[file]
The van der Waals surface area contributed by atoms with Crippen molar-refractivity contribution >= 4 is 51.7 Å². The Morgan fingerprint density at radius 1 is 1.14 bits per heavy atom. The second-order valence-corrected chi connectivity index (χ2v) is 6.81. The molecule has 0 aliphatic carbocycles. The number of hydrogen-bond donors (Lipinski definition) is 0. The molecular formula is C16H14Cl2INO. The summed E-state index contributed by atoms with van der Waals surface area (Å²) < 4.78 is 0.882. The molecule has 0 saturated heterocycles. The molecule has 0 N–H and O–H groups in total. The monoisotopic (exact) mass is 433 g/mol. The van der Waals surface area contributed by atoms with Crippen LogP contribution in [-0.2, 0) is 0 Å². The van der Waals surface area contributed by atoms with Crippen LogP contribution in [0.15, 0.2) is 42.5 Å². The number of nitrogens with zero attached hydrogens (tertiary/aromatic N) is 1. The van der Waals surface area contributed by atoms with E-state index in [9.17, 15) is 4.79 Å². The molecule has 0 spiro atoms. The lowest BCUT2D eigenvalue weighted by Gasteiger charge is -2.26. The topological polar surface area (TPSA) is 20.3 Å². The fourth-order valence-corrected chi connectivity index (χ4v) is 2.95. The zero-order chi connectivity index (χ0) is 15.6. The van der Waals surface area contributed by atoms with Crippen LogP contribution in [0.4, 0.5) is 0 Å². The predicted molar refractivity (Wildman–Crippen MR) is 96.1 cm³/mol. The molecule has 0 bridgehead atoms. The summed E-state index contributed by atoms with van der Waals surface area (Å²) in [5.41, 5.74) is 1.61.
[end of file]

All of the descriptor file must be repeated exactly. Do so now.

The van der Waals surface area contributed by atoms with Crippen molar-refractivity contribution >= 4 is 51.7 Å². The Morgan fingerprint density at radius 1 is 1.14 bits per heavy atom. The second-order valence-corrected chi connectivity index (χ2v) is 6.81. The molecule has 0 aliphatic carbocycles. The number of hydrogen-bond donors (Lipinski definition) is 0. The molecular formula is C16H14Cl2INO. The summed E-state index contributed by atoms with van der Waals surface area (Å²) < 4.78 is 0.882. The molecule has 0 saturated heterocycles. The molecule has 0 N–H and O–H groups in total. The monoisotopic (exact) mass is 433 g/mol. The van der Waals surface area contributed by atoms with Crippen LogP contribution in [-0.2, 0) is 0 Å². The van der Waals surface area contributed by atoms with Crippen LogP contribution in [0.15, 0.2) is 42.5 Å². The number of nitrogens with zero attached hydrogens (tertiary/aromatic N) is 1. The van der Waals surface area contributed by atoms with E-state index in [9.17, 15) is 4.79 Å². The molecule has 0 spiro atoms. The lowest BCUT2D eigenvalue weighted by Gasteiger charge is -2.26. The topological polar surface area (TPSA) is 20.3 Å². The fourth-order valence-corrected chi connectivity index (χ4v) is 2.95. The zero-order chi connectivity index (χ0) is 15.6. The van der Waals surface area contributed by atoms with Crippen LogP contribution in [0.4, 0.5) is 0 Å². The predicted molar refractivity (Wildman–Crippen MR) is 96.1 cm³/mol. The molecule has 0 bridgehead atoms. The summed E-state index contributed by atoms with van der Waals surface area (Å²) in [5.41, 5.74) is 1.61.